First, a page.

Our Clinical Research 101 series takes an in-depth look at key steps and tips for navigating the clinical research process. The fourteenth installment in our Clinical Research 101 series is by Project Manager Laura Zunino, BSc, CCRP.
Ms. Zunino is a Project Manager with CHÉOS and the CIHR Canadian HIV Trials Network (CTN). She has extensive experience working with patients and healthcare professionals and specializes in the end-to-end management and monitoring of investigator-initiated and industry-sponsored clinical research. If you would like to inquire about our services, please submit your request here.
What is informed consent?
According to the International Conference on Harmonization – Good Clinical Practice (ICH-GCP), informed consent is “a process by which a subject voluntarily confirms his or her willingness to participate in a particular trial, after having been informed of all aspects of the trial that are relevant to the subject’s decision to participate. Informed consent is documented by means of a written, signed, and dated informed consent form.”
The proper documentation of participant consent is a core component of the ethical conduct of research. Research involving human participants must be reviewed and approved by an independent ethics committee to ensure that appropriate consent procedures are in place and that the rights, safety, and well-being of potential participants are protected. Investigators and their study teams are tasked with creating comprehensible and readable consent forms and obtaining informed consent (except in certain circumstances) from study participants before performing assessments or administering investigational treatments.
What is the informed consent process and why is it so important?
The endeavor of obtaining “informed consent” should not be viewed as simply an act of acquiring a participant’s signature on a form but instead as a fundamental and ongoing process that facilitates a participant’s understanding of a treatment or intervention and its risks/benefits throughout the study as well as sufficient understanding of the study itself. This process empowers potential participants to make informed decisions about their participation in a research study based on their perception of what is best for their situation.
An important part of this process is providing potential study participants adequate time to review the information in a consent form with whomever they wish (family members, general practitioner, close friends, etc.) before deciding whether a given study is suitable for them. Furthermore, they should be given the opportunity to ask any questions and have them answered to their satisfaction. Only once this process has taken place, and the patient has agreed to participate voluntarily and without coercion, should they sign the consent form along with any study team member, witness, or qualified translator involved in the informed consent process.
Are there any tips to creating better consent forms?
According to Health Canada, informed consent documents must generally contain: introductory information, summary of procedures and participant time commitment, access to research information, risks/benefits, compensation/expenses, and confidentiality/publication of results. When drafting a consent form, special consideration should be given to the complexity, length, and language of the document which should be comprehensible to potential research participants (and/or their legal guardians or substitute decision makers).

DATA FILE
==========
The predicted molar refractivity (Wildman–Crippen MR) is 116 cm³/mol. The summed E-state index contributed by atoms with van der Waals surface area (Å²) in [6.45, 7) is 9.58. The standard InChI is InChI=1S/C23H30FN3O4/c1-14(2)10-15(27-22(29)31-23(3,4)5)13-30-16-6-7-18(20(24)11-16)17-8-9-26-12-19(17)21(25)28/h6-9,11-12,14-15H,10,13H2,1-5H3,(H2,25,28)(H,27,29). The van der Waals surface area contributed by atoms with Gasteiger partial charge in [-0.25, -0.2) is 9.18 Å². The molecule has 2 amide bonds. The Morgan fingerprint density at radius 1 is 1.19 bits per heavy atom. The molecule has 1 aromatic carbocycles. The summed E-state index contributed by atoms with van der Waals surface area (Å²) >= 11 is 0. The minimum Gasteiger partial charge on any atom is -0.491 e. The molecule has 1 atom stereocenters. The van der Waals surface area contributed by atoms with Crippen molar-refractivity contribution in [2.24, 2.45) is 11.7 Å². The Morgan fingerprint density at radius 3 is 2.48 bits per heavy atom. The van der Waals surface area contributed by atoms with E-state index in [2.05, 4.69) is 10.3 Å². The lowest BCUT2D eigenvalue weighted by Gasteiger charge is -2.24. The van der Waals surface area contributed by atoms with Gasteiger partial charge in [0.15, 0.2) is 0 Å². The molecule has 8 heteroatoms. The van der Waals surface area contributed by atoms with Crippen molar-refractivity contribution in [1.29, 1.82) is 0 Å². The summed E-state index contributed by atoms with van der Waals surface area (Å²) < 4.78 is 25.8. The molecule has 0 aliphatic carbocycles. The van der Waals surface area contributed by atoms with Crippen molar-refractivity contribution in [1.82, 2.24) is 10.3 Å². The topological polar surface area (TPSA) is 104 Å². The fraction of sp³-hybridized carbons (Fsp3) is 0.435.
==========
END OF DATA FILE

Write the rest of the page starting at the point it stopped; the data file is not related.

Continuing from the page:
As guidelines have evolved over the years, consent forms have developed into overly complex and lengthy documents that many potential participants may struggle with comprehending.
Aside from using lay language, there are several methods that can be utilized to increase the readability and comprehensibility of informed consent forms. Suggestions by Pandiya (2010) and Grady et al. (2017) on increasing comprehension include:
- Using a shortened consent form with essential information and appendices attached for more information
- Using bullet points and diagrams to outline complex concepts
- Using readability scores available in most common programs, such as Microsoft Word (a readability score of less than Grade 6 is generally recommended)
- Leveraging digital and electronic technology such as e-consent forms containing multimedia that provide an overview of the study and participant involvement, pop-up definitions of unfamiliar terms, and built-in quizzes to assess comprehension.
Additionally, peer review by non-healthcare workers (particularly by individuals in the population being studied) can provide meaningful recommendations for consent documents before they are finalized and submitted for ethics approval.
Links to references and resources:
- Health Canada and Public Health Agency of Canada. Requirements for Informed Consent Documents. [document]
- WMA Declaration of Helsinki – Ethical Principles for Medical Research Involving Human Subjects, 2013. [document]
- International Council for Harmonisation (ICH). Integrated Addendum to ICH E6(R1): Guideline for Good Clinical Practice E6 (R2), 2016. [document]
- Gupta UC. Informed consent in clinical research: Revisiting few concepts and areas. Perspect Clin Res. 2013;4(1):26–32.
- Pandiya A. Readability and comprehensibility of informed consent forms for clinical trials. Perspect Clin Res. 2010;1(3):98–100.
- Grady C et al. Informed Consent. N Engl J Med. 2017; 376:856-67.
- Rebers S et al. Exceptions to the rule of informed consent for research with an intervention. BMC Med Ethics. 2016;17:9.
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